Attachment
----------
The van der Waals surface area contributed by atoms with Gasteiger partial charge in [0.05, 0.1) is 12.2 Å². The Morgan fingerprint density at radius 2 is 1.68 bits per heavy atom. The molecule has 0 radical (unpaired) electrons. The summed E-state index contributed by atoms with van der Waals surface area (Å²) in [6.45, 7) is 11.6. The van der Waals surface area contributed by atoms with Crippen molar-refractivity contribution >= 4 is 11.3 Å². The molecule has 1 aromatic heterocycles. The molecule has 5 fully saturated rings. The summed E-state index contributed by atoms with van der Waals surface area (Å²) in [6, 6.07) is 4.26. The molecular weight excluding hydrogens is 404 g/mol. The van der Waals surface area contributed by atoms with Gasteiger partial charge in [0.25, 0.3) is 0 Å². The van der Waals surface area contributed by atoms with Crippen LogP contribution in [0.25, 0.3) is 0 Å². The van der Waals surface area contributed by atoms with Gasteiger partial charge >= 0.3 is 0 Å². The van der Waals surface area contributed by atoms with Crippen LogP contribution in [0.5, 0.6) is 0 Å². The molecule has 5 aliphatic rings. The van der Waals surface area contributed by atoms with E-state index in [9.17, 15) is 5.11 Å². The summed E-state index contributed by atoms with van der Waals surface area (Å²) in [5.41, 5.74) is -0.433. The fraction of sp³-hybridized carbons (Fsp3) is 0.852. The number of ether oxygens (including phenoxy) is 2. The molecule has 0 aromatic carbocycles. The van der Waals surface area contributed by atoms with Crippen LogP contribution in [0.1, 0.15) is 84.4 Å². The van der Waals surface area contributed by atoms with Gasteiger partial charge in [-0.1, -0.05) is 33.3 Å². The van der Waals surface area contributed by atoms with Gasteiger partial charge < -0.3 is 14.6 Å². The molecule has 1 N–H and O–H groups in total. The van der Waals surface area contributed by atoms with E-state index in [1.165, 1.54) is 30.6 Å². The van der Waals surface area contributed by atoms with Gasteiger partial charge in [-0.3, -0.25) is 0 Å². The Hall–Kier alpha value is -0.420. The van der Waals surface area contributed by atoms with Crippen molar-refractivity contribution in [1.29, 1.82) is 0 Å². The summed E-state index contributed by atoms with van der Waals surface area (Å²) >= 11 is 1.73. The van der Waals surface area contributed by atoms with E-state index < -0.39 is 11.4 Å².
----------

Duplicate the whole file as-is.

The van der Waals surface area contributed by atoms with Gasteiger partial charge in [0.05, 0.1) is 12.2 Å². The Morgan fingerprint density at radius 2 is 1.68 bits per heavy atom. The molecule has 0 radical (unpaired) electrons. The summed E-state index contributed by atoms with van der Waals surface area (Å²) in [6.45, 7) is 11.6. The van der Waals surface area contributed by atoms with Crippen molar-refractivity contribution >= 4 is 11.3 Å². The molecule has 1 aromatic heterocycles. The molecule has 5 fully saturated rings. The summed E-state index contributed by atoms with van der Waals surface area (Å²) in [6, 6.07) is 4.26. The molecular weight excluding hydrogens is 404 g/mol. The van der Waals surface area contributed by atoms with Gasteiger partial charge in [0.25, 0.3) is 0 Å². The van der Waals surface area contributed by atoms with Crippen LogP contribution in [0.25, 0.3) is 0 Å². The van der Waals surface area contributed by atoms with Gasteiger partial charge >= 0.3 is 0 Å². The van der Waals surface area contributed by atoms with Crippen LogP contribution in [0.5, 0.6) is 0 Å². The molecule has 5 aliphatic rings. The van der Waals surface area contributed by atoms with E-state index in [9.17, 15) is 5.11 Å². The summed E-state index contributed by atoms with van der Waals surface area (Å²) in [5.41, 5.74) is -0.433. The fraction of sp³-hybridized carbons (Fsp3) is 0.852. The number of ether oxygens (including phenoxy) is 2. The molecule has 0 aromatic carbocycles. The van der Waals surface area contributed by atoms with Crippen LogP contribution in [0.1, 0.15) is 84.4 Å². The van der Waals surface area contributed by atoms with Gasteiger partial charge in [-0.1, -0.05) is 33.3 Å². The van der Waals surface area contributed by atoms with Gasteiger partial charge < -0.3 is 14.6 Å². The molecule has 1 N–H and O–H groups in total. The van der Waals surface area contributed by atoms with E-state index in [1.165, 1.54) is 30.6 Å². The van der Waals surface area contributed by atoms with Gasteiger partial charge in [-0.3, -0.25) is 0 Å². The Hall–Kier alpha value is -0.420. The van der Waals surface area contributed by atoms with Crippen molar-refractivity contribution in [1.29, 1.82) is 0 Å². The summed E-state index contributed by atoms with van der Waals surface area (Å²) >= 11 is 1.73. The van der Waals surface area contributed by atoms with E-state index < -0.39 is 11.4 Å².